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Implicit reference conversion allows use of a reference type where an instance of a different reference type is expected.
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Any reference type is implicitly convertible to System.Object. Any reference type is implicitly convertible to any class it derives from. Any reference type is implicitly convertible to any interface it implements. Any array type is implicitly convertible to System.Array. Arrays of the same dimension with underlying types that support implicit conversion are implicitly convertible. Any delegate type is implicitly convertible to System.Delegate. The null value is implicitly convertible to any reference type.
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Implicit boxing conversion allows the conversion of any value type to System.Object or any interface that the value type implements. The process of boxing is discussed in the "Boxing" and "Unboxing" sections earlier in this chapter.
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Explicit conversion requires the use of the cast expression; this is the same as Java, where the type to be cast is preceded by a set of brackets containing the target type. For example:
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float f = 23897.5473F; byte b = (byte)f;
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// cast float to byte (losing data)
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Using a cast where an implicit conversion exists incurs no penalty and can improve the readability of code, clarifying the programmer's intentions. We discuss the different types of explicit conversion in the following sections.
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Explicit numeric conversion
Explicit numeric conversion allows conversion from any numeric type to another. Depending on the types and values converted, information loss or exceptions can occur. See the section
5. Data Types
"The checked and unchecked Keywords" in 4 for details of how to handle numeric overflow.
Explicit enumeration conversion
Explicit enumeration conversion supports the following conversions:
From all simple numeric types to any enum type From any enum type to any simple numeric type From any enum type to any other enum type
Explicit reference conversion
Explicit reference conversion permits the conversion of one reference type to another. If an explicit reference conversion fails at runtime, the CLR will throw a System.InvalidCastException.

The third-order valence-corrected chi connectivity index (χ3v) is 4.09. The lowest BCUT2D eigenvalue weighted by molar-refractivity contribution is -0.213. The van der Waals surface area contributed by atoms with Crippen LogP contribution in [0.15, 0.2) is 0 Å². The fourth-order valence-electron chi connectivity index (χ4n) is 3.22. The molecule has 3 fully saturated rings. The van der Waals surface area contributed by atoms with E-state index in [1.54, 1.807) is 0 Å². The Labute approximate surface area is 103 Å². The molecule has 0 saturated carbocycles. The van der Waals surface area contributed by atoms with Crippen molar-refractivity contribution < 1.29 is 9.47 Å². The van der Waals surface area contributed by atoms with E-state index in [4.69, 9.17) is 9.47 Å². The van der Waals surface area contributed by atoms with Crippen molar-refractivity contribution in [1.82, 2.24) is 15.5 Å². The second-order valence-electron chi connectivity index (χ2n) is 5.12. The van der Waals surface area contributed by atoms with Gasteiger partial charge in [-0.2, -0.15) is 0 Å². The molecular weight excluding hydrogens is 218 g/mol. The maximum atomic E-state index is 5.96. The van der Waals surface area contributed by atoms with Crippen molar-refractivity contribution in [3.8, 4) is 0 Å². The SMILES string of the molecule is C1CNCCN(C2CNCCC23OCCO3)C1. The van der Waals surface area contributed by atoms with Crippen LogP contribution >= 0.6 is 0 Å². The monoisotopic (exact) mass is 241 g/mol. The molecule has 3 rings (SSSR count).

Explicit unboxing conversion
Unboxing conversions allow a previously boxed value type to be unboxed. The process of unboxing is discussed in the "Boxing" and "Unboxing" sections earlier in this chapter.
User-Defined Conversion
C# allows the programmer to define custom mechanisms for the implicit and explicit conversion of user-defined types. We'll discuss the syntax for defining custom conversions in the "Operators" section later in this chapter.
Members
Members are the programming elements and constructs that are contained in namespaces, classes, structs, and interfaces. Members are divided into three categories: functional, data, and type. Functional members are those that contain executable code, data members are constant or variable values, and type members are nested type declarations.
Member Types and Declaration Context
Table 5-11 contrasts the member types available in Java and C#. A Java developer will be familiar with many of the C# member types, but C# also adds some new ones. For the C# member types, we identify their valid declaration contexts.
Table 5-11. A Cross-Language Comparison of Member Types
Java Member Functional Members Constructor Instance initializer Static initializer
C# Member Instance constructor N/A Static constructor
C# Member Context Namespace N/A N/A N/A
Class Struct Interface N/A N/A N/A
N/A N/A
5. Data Types
Finalizer Method N/A N/A N/A N/A Data Members Constant Field Java Member Type Members Class Interface N/A N/A N/A
Destructor Method Property Event Indexer Operator Constant Field C# Member Class Interface Delegate Struct Enum
N/A N/A N/A N/A N/A N/A N/A N/A Namespace
N/A N/A N/A Class Struct Interface N/A N/A N/A N/A N/A
Versioning and Inheritance of Members
In Java, all methods not declared static or final are implicitly declared virtual. A derived class that implements a method with the same signature and return type as an inherited virtual method implicitly overrides that method. When a method is invoked on an object, the most overridden version of the method available to the runtime type of the object is used irrespective of the reference type used to refer to the object. This behavior is the basis of polymorphism. This approach can cause problems in derived classes when releasing new versions of a base class:
If a new version of a base class introduces a method with the same signature and return type as a method already declared in a derived class, any attempts to invoke that method will result in the invocation of the overridden method in the derived class. This will almost certainly give results different from those intended by the base class developers. If the method is marked as final to avoid this, the derived class will fail to compile. If a new version of the base class introduces a method with the same signature but different return type from a method already declared in a derived class, the derived class will fail to compile.
Although not common, these problems are more probable when deriving from third-party classes, where it's not possible to coordinate versioning. To overcome these problems, C# offers two alternative approaches to member inheritance: overriding and hiding.
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